• Taiwan is not a member; and
  • the overriding vision sees intra-Asian regionalism as the wave of the future.

Since 2001, the greatest activity in East Asia on the trade front has been the burst of bilateral free trade agreements that have been negotiated among East Asian countries and between those countries and nations outside of the region. As of June 2009, according to the Asia Development Bank, 109 such agreements that include one or more Asian countries have been signed or already implemented. In addition, another 107 are in process, either proposed or under negotiation (Asian Development Bank 2009).

The wave of free trade agreements has two implications for the future of Asian regionalism and for US options regarding the regional economic architecture.

  • First, virtually every Asian government has gone through the learning process of negotiating reciprocity-based agreements. For example, Japan and Thailand have proposed, negotiated, or concluded 20 and 24 free trade agreements respectively.
  • Second, there has been an inevitable erosion of the strict “non-interference” and “concerted unilateralism” dogma that historically has been characteristic of many Asian nations when it came to trade negotiations.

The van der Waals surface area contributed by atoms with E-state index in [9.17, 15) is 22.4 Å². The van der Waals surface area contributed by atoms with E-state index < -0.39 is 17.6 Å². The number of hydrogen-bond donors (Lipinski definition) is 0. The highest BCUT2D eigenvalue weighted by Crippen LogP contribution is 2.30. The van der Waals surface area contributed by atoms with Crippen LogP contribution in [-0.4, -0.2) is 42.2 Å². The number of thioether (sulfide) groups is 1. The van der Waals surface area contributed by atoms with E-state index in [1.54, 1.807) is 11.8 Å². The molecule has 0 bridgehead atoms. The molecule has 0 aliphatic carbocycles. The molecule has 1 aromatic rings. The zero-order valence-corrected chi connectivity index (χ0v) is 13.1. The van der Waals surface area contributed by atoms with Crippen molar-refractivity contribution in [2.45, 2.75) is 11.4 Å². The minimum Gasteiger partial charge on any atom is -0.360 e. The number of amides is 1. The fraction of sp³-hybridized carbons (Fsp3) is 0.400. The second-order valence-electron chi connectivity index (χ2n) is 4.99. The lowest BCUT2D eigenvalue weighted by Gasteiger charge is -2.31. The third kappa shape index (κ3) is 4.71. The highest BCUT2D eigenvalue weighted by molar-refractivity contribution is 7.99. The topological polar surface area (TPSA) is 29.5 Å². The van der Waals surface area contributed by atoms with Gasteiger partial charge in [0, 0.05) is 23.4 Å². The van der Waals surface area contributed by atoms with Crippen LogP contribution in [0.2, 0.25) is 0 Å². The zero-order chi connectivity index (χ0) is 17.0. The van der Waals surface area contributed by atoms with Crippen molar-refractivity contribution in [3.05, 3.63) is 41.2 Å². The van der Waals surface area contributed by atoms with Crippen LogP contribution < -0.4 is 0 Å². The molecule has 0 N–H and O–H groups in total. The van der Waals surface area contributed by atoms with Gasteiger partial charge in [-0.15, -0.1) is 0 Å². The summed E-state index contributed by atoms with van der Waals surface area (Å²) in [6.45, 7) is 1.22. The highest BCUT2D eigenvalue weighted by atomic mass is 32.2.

US trade policy options in East Asia

Where, then, does this leave the US in Asian trade policy? In a recent paper, we outline a number of options (Barfield and Levy 2009a).

  • Bilateral free trade agreements: Continue along the current path

The US could continue on the bilateral path it started down after the disappointment with APEC as a vehicle for East Asian trade liberalisation – a path that resulted in agreements with Singapore and Australia. In 2007, the US and South Korea successfully concluded negotiations for a comprehensive, WTO-plus free trade agreement. If and when the US Congress ratifies it, trade economist Richard Baldwin predicts that his long-discussed “domino effect” will finally take hold (Baldwin 1993). Recently, a wild card has been introduced into the bilateral equation with the successful conclusion of the EU-Korea free trade agreements. It remains to be seen if this agreement, which will likely come into force in early 2010, will produce a “domino effect” (Stangarone 2009).

  • Free Trade Area of the Asia Pacific

At the other end of the policy option spectrum, the US could get behind calls for a Free Trade Area of the Asia Pacific and push for an APEC-wide agreement within some determined time frame – perhaps ten years. One possible way forward, already a tradition in APEC, would be to set different timetables for the more developed countries versus the developing country members of APEC. Given the still raw memories of 1997-98, when the US overplayed its hand and caused a backlash against reciprocal sectoral liberalisation in APEC, US trade negotiators would now have to tread carefully if they hope to revive APEC as a regional vehicle for trade liberalisation.